The network has been used to define flow paths in CEH’s Integrated Hydrological Digital Terrain Model (IHDTM), which in turn is used to define drainage paths in the Flood Estimation Handbook CD-ROM.
Integrated Hydrologiocal DTM
This is a 50m grid interval digital terrain model (DTM) derived from 1:50,000 scale mapping from Ordnance Survey and Land & Property Services (previously OSNI). The IHDTM is comprised of five separate gridded datasets: Elevation (height), Outflow and Inflow drainage directions, Cumulative Catchment Area and Surface Type. Each IHDTM grid is hydrologically consistent with the other IHDTM grids and with the CEH 1:50,000 Watercourse Network dataset (Digital River Network).
Woody Linear Features Framework
The Woody Linear Features Framework describes the location and lengths of hedge boundaries and lines of trees (woody linear features). The dataset was derived from existing national datasets and created by a predictive model, which was developed at the Centre for Ecology & Hydrology in 2016. This unique dataset shows hedges/lines of trees across the whole of Great Britain on all land, not just agricultural. These features are Priority Habitats in their own right and are extremely valuable, particularly in intensively managed landscapes.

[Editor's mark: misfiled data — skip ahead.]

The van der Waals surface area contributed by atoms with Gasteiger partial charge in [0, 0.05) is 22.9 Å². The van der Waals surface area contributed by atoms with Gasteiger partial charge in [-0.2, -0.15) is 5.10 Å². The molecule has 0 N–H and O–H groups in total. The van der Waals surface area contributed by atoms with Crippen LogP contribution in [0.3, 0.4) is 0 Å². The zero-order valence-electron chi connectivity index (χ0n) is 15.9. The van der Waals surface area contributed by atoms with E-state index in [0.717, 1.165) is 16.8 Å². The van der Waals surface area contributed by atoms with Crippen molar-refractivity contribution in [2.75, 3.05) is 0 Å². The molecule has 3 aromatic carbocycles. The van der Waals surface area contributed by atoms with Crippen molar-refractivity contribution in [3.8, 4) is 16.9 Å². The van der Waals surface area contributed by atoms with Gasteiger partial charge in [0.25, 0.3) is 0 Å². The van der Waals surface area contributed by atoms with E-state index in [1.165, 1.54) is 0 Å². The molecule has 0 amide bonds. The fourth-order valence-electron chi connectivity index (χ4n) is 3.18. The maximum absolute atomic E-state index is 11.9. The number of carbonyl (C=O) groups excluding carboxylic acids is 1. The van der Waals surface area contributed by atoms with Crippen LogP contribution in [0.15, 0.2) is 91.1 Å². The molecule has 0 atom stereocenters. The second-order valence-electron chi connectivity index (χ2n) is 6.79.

These maps of land use from the 1930s come from the Land-Utilisation Survey of Great Britain, carried out under the leadership of Professor L. Dudley Stamp during the 1930s. This was the first time that anyone in Britain had tried to determine how all the land in Britain was being used. The work was carried out largely by volunteers including schoolchildren who shaded maps of the fields in their surrounding area and people at universities who were responsible for collating these into a series of national land use maps.
The Environment Agency undertook to digitise a full set of the 170 published Land Use maps of Great Britain. This work was sub-contracted to the Great Britain Historical GIS team, based at the University of Portsmouth. Because the source paper maps existed in a variety of conditions and there was variation in the editions of the maps available, these sheets have been sourced from multiple different libraries and organisations. The scanning process yielded a seamless geo-referenced coverage of the maps.